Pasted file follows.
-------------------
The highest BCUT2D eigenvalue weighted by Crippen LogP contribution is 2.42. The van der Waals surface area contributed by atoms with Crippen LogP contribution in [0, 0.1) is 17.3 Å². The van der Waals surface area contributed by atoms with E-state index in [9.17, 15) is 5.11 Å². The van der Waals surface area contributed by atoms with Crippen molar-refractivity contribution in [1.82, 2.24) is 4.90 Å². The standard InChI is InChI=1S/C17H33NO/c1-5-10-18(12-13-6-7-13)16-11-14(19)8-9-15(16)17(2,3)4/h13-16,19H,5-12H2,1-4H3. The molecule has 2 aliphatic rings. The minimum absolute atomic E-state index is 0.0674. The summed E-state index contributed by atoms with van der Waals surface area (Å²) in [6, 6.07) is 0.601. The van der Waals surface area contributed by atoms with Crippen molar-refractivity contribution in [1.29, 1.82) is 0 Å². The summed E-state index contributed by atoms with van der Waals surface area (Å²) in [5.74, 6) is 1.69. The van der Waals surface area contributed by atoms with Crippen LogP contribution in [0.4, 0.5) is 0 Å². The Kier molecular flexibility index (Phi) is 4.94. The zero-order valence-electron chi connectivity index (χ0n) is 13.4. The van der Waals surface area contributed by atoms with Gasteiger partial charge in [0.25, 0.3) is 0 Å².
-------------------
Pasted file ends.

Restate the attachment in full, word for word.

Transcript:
The highest BCUT2D eigenvalue weighted by Crippen LogP contribution is 2.42. The van der Waals surface area contributed by atoms with Crippen LogP contribution in [0, 0.1) is 17.3 Å². The van der Waals surface area contributed by atoms with E-state index in [9.17, 15) is 5.11 Å². The van der Waals surface area contributed by atoms with Crippen molar-refractivity contribution in [1.82, 2.24) is 4.90 Å². The standard InChI is InChI=1S/C17H33NO/c1-5-10-18(12-13-6-7-13)16-11-14(19)8-9-15(16)17(2,3)4/h13-16,19H,5-12H2,1-4H3. The molecule has 2 aliphatic rings. The minimum absolute atomic E-state index is 0.0674. The summed E-state index contributed by atoms with van der Waals surface area (Å²) in [6, 6.07) is 0.601. The van der Waals surface area contributed by atoms with Crippen molar-refractivity contribution in [1.29, 1.82) is 0 Å². The summed E-state index contributed by atoms with van der Waals surface area (Å²) in [5.74, 6) is 1.69. The van der Waals surface area contributed by atoms with Crippen LogP contribution in [0.4, 0.5) is 0 Å². The Kier molecular flexibility index (Phi) is 4.94. The zero-order valence-electron chi connectivity index (χ0n) is 13.4. The van der Waals surface area contributed by atoms with Gasteiger partial charge in [0.25, 0.3) is 0 Å².